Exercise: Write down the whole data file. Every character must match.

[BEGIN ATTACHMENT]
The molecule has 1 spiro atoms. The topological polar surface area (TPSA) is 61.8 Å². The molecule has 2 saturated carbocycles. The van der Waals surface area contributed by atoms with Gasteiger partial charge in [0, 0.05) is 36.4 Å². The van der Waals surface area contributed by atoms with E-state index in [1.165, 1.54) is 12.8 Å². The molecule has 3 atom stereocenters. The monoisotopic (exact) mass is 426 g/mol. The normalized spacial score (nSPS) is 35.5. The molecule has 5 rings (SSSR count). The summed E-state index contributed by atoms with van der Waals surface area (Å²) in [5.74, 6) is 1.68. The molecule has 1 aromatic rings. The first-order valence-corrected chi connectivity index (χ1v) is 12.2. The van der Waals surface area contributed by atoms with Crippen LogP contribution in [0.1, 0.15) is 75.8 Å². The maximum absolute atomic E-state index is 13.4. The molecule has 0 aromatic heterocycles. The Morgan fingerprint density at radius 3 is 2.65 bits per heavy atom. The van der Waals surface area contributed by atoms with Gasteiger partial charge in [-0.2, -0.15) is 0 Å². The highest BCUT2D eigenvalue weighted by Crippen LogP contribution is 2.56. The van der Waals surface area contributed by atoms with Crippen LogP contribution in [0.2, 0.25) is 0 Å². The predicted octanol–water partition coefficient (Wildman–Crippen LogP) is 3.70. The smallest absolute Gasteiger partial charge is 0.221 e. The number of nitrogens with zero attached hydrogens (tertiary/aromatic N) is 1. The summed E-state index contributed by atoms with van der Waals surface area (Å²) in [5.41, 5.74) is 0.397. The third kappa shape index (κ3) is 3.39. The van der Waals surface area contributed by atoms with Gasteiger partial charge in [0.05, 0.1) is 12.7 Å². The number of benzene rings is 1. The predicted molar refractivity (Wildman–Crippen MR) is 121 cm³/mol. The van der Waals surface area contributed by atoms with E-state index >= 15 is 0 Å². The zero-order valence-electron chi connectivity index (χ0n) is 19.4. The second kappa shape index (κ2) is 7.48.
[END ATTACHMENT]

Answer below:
The molecule has 1 spiro atoms. The topological polar surface area (TPSA) is 61.8 Å². The molecule has 2 saturated carbocycles. The van der Waals surface area contributed by atoms with Gasteiger partial charge in [0, 0.05) is 36.4 Å². The van der Waals surface area contributed by atoms with E-state index in [1.165, 1.54) is 12.8 Å². The molecule has 3 atom stereocenters. The monoisotopic (exact) mass is 426 g/mol. The normalized spacial score (nSPS) is 35.5. The molecule has 5 rings (SSSR count). The summed E-state index contributed by atoms with van der Waals surface area (Å²) in [5.74, 6) is 1.68. The molecule has 1 aromatic rings. The first-order valence-corrected chi connectivity index (χ1v) is 12.2. The van der Waals surface area contributed by atoms with Crippen LogP contribution in [0.1, 0.15) is 75.8 Å². The maximum absolute atomic E-state index is 13.4. The molecule has 0 aromatic heterocycles. The Morgan fingerprint density at radius 3 is 2.65 bits per heavy atom. The van der Waals surface area contributed by atoms with Gasteiger partial charge in [-0.2, -0.15) is 0 Å². The highest BCUT2D eigenvalue weighted by Crippen LogP contribution is 2.56. The van der Waals surface area contributed by atoms with Crippen LogP contribution in [0.2, 0.25) is 0 Å². The predicted octanol–water partition coefficient (Wildman–Crippen LogP) is 3.70. The smallest absolute Gasteiger partial charge is 0.221 e. The number of nitrogens with zero attached hydrogens (tertiary/aromatic N) is 1. The summed E-state index contributed by atoms with van der Waals surface area (Å²) in [5.41, 5.74) is 0.397. The third kappa shape index (κ3) is 3.39. The van der Waals surface area contributed by atoms with Gasteiger partial charge in [0.05, 0.1) is 12.7 Å². The number of benzene rings is 1. The predicted molar refractivity (Wildman–Crippen MR) is 121 cm³/mol. The van der Waals surface area contributed by atoms with E-state index >= 15 is 0 Å². The zero-order valence-electron chi connectivity index (χ0n) is 19.4. The second kappa shape index (κ2) is 7.48.